Realtors in Costa Rica are not governed by any authority in the country. This means that virtually anyone can be a realtor and present themselves as one without any certification. The best way to find a competent and good realtor is by word of mouth from others who have purchased here.

There are numerous costs with a purchase, including a 3% transfer tax(in Colones). The real estate agent usually represents both the seller and buyer in the transaction and the agents fees are usually paid for by the seller. However, all other closing expenses are usually divided in half with each party paying the same share, including the 3% transfer tax. Other fees will be incurred such as attorney fees, notary fees, public registry fee, document stamps and title insurance.

It is very difficult to get a mortgage in Costa Rica unless you are doing business here and earning an income. People with money earned outside the country are generally not eligible for a home loan.

Local governments collect property tax annually here. The normal amount for tax is .25% of the registered value of the property. This is considerably lower than most other Latin American countries. So a home that is valued at $150,000 would pay a property tax of only $375.00 per year. Not bad.

Most homes here do have hot water and air conditioning. Although there are no building codes, some subdivisions here are built to American standards. Most homes are on public water systems that provide good drinking water.

Country of Costa Rica Residency Requirements as of August 2012

For most of us there are only 3 residency visas available. I will break down all of them here. A a note, Costa Rica is constantly changing its requirements. A few years ago, foreigners who lived here were told that the new residency laws would not grandfather in current residents and that everyone would have to conform and reprove to the new guidelines. There was an uproar, as many people would have had to leave, since they could not prove the new requirements for income. The government then changed its mind and decided to allow those who had already had their Visa.

Pensionado

This is for people who have retired or have a lifetime pension in the form of an annuity. You must prove an income of at least $1000 a month from either a pension or a retirement fund that has a lifetime payment of that amount. Your spouse and dependants under 18 can be included in this amount. In order to keep this type of residency, you must remain in the country at least 4 months per year.  You would not be able to work under this visa, however you can own a company and receive dividends from it.

Rentista

Requires proof of $2500 a month for 2 years , guaranteed by a financial institution or a deposit of $60,000 USD in an approved Costa Rica bank. These amounts cover spouces and dependants. Again, you must remain in the country for 4 months per year. You can not work, but can own a company and get the proceeds from it.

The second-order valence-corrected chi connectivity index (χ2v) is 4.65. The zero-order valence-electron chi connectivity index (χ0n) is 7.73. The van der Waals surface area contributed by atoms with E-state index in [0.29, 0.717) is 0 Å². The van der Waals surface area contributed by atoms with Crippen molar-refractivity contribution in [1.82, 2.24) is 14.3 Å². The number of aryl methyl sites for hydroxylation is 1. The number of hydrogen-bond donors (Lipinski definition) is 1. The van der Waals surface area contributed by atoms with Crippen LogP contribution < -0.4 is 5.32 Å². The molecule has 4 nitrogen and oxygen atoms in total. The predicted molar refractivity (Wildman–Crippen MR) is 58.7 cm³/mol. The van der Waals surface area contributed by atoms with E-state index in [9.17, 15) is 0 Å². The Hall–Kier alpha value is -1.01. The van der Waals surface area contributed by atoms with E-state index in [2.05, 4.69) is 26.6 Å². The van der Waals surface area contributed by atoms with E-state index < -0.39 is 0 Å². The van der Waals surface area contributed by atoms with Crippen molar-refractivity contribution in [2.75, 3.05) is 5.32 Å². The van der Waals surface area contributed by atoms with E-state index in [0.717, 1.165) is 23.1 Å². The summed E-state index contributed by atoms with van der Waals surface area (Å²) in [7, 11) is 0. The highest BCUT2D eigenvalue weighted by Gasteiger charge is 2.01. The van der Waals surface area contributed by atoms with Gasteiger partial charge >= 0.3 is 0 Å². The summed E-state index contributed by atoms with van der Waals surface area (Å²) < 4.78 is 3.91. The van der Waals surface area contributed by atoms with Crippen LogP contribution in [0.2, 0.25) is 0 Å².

Inversionista

You must invest $ 200,000 in a business or approved investment. Example would be property, stocks and bonds. With this visa you must be in the country at least 6 months a year.Your spouse and defendants can come under this amount. Your income from the investment is allowed and you can own a company and receive its dividends.

You can stay in Costa Rica 90 days with the tourist visa. If you need to extend this you must submit an application for an extension to the Office of Temporary Permits in the Costa Rican Department of Immigration. Extensions are not always granted. They are done on a case by case basis. It is not recommended to use this as a way to live permanently in Costa Rica. Some people just leave the country for 72 hours every 89 days. Again this is not a good way to live in the country.

 Requirements for these Visas:

  • Police certificate- Stating good conduct from your last place of residency. These are required for all applicants and should be valid for 6 months.
  • Birth certificate-Required again for all applicants
  • Marriage certificate
This usually costs $1100 per family head and $1100 for spouse for the inital visa.
All documents must be notarized if they do not have any official seal. If you have any doubt notarize everything. Then these documents must all be Apositilled. This is done at your Secretary of States office. Every state has one.
Once you have received your residency permit you must submit proof every the Costa Rican government every year that you are still getting this money. Yearly renewals will cost $150-$250 dollars per person.

After 3 years you can apply for unrestricted residency for any of the above visa’s. Costa Rica has a really good service that keeps up on all the changes. They can help you get your Visa. For more information go to ARCR for the country of Costa Rica.

Shipping Your Belongings:

Remember that Costa Rica will charge you certain duty taxes on things you bring into the country. Electronics are taxed the highest, easily 50% of the value. Books are never taxed. Other exclusions include Personal effects such as clothes, shoes, purses, personal videos, cd’s, Dvd’s, personal pictures and paperwork. Even hand tools for household use. All other items will be taxed.

Pets can be brought into Costa Rica:

Dogs and cats are not quarantined when entering Costa Rica.  As long as you have the proper paperwork. You will need a certificate from a US Dept of Agriculture certified vet who will have the proper paperwork you need.

This paperwork should also be validated by the CR embassy in the US nearest you. Your pet must have current shot within 30 days of the trip and rabies shots must be over 30 days but less than one year old.

Find out more about moving abroad by going to www.anewlifeinparadise.com